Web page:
“This is not political,” Baker said, noting that his opponent, incumbent Monica Stonier, signed off on the law and has refused to address the fact that it’s responsible for a convicted child murderer being free potentially decades before the end of his life. Baker said that Stonier has defended her position on the law, saying that they consulted with legal experts before the law passed and claimed that Russell’s release was an “unintended consequence.”
“Criminals are being put first,” Baker said. “We deserve better. We deserve a representative that can anticipate the effects of the legislation passed … and be accountable when unintended consequences are realized.”
Also in attendance was Third Congressional District Candidate Joe Kent, District 5 County Council Candidate Don Benton (who was instrumental in the passing of “Chelsea’s Bill” when he served in the State Senate), 49th Legislative District Position 2 Candidate Park Llafet, Clark County Sheriff’s candidate Rey Reynolds, Reform Clark County leader Rob Anderson, Patriot’s United’s Mike Terry, and other citizens.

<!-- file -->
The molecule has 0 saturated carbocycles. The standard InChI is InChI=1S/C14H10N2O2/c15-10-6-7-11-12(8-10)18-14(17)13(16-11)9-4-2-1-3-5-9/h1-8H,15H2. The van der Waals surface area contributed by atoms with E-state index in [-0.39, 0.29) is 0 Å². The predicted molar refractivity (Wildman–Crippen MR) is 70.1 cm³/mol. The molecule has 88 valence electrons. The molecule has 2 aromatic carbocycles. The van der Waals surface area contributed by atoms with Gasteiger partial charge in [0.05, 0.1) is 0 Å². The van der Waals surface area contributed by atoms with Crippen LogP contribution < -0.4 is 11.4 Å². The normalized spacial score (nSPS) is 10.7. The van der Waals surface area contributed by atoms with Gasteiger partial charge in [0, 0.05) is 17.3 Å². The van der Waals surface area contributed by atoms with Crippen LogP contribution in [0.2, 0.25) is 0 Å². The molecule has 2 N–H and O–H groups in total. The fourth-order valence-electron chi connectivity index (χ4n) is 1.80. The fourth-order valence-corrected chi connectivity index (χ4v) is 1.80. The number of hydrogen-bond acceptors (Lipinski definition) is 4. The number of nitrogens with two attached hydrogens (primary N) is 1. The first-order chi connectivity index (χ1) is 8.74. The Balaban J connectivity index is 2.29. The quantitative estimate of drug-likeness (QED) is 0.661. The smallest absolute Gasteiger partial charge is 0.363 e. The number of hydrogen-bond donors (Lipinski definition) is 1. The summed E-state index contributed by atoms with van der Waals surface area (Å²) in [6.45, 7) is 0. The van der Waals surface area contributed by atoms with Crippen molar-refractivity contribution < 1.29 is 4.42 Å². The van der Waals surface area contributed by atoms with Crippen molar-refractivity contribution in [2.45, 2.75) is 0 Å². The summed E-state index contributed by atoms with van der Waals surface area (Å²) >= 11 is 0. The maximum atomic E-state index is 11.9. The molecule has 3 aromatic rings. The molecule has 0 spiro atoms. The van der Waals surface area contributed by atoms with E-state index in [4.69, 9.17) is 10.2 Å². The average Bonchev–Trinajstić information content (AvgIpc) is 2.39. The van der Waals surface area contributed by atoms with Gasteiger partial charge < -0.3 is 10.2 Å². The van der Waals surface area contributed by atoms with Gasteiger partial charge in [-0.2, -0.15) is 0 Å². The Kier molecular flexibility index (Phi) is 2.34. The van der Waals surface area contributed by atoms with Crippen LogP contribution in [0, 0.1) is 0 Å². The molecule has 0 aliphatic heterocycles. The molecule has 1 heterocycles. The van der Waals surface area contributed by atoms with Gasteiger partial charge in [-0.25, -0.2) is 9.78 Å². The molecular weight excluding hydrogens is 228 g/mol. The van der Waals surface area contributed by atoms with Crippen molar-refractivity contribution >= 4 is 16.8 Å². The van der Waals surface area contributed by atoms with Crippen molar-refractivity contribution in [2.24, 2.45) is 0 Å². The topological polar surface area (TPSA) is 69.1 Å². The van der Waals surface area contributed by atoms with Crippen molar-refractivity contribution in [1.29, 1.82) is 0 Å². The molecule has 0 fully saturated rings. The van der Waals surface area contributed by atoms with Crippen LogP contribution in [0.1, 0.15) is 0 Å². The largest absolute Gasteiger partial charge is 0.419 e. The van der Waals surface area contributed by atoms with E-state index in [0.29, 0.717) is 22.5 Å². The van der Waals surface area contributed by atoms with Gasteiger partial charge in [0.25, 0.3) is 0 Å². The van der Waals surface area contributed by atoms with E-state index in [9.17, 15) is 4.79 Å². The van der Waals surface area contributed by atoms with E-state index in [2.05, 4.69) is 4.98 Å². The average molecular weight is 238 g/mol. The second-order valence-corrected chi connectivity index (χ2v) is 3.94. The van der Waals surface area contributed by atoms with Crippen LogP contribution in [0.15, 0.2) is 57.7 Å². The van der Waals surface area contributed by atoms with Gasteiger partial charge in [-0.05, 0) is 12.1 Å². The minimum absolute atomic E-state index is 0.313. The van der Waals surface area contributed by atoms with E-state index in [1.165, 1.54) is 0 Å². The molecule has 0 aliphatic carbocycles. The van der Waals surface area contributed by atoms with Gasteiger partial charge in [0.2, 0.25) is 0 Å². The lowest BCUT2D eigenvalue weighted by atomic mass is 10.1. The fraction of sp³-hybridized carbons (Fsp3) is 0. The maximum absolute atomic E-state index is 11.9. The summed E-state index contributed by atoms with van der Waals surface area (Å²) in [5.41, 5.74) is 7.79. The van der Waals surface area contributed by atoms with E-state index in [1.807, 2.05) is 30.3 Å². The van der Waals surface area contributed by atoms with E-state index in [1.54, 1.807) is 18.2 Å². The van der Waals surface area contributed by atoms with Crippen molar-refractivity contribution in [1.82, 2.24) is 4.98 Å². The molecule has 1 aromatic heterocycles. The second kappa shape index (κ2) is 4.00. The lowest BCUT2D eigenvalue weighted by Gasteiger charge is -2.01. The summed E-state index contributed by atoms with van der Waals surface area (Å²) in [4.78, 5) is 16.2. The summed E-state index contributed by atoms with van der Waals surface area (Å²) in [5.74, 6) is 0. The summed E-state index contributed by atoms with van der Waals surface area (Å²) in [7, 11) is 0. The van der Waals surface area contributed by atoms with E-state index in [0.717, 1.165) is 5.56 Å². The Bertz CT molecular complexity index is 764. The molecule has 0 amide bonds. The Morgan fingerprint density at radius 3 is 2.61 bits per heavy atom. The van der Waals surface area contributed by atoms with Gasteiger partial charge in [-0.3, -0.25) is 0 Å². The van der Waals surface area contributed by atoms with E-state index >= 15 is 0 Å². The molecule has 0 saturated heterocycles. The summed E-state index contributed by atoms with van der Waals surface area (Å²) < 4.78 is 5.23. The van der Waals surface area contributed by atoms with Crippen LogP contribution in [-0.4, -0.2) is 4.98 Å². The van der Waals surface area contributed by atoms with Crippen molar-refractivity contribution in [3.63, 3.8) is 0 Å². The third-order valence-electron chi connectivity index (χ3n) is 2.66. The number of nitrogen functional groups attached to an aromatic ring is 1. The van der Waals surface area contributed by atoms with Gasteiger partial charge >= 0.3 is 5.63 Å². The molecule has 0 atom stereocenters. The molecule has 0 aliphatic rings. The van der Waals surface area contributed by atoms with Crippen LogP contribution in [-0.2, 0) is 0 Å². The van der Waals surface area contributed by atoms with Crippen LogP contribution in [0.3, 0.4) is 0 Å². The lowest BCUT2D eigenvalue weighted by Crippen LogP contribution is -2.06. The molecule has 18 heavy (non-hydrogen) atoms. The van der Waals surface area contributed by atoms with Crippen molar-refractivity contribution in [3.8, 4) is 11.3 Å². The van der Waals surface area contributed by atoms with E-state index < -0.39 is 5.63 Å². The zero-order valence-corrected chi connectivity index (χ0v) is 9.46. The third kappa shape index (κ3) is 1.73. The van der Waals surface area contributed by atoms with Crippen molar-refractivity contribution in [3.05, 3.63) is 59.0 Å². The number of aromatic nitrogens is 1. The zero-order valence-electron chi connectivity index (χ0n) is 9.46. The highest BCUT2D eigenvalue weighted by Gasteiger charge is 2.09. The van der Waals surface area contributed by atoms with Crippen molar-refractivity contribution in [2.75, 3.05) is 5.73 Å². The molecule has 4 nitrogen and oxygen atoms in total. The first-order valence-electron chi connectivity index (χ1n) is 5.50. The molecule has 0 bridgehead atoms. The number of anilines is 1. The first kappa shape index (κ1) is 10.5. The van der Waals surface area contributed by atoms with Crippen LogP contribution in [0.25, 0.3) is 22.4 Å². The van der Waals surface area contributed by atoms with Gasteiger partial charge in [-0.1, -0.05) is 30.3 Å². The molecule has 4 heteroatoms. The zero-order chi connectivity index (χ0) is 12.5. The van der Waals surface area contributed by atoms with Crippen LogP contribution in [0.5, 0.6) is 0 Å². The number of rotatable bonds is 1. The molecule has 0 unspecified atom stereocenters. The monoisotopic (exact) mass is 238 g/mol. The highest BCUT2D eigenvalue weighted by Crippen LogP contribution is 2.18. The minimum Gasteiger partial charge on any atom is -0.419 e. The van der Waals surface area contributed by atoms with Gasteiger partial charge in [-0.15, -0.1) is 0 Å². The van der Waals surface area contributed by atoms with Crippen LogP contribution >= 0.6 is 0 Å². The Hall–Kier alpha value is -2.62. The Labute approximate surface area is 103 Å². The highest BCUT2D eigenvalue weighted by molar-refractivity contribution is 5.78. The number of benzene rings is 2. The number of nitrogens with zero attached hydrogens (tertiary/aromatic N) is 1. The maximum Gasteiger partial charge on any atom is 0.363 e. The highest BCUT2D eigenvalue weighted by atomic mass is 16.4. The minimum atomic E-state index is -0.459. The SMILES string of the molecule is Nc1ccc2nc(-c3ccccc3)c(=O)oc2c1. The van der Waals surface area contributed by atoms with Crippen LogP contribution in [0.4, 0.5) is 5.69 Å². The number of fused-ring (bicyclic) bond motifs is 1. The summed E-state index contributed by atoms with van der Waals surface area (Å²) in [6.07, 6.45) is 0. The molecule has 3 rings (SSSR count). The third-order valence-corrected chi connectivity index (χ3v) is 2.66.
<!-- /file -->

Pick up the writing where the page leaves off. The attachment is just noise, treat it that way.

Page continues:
Benton spoke on Chelsea’s Bill, which closed the previous three-strikes loophole that allowed Russell to go free the first time. “We researched other states, and finally came up with language that would work,” he said. “If you’re convicted of a crime where the minimum sentence is 10 years or more, and it involved moral turpitude of some sort, it’s a strike in this state. And now, here we go. Seventeen years later, right here in the community where Chelsea was murdered, State Representative Monica Stonier and State Representative Sharon Wylie, voted for a law that would not only release Roy Russell from prison, but over 100 other heinous criminals in this state. They’re coming back into your communities, where they’re going to commit other crimes. There’s no question about it.”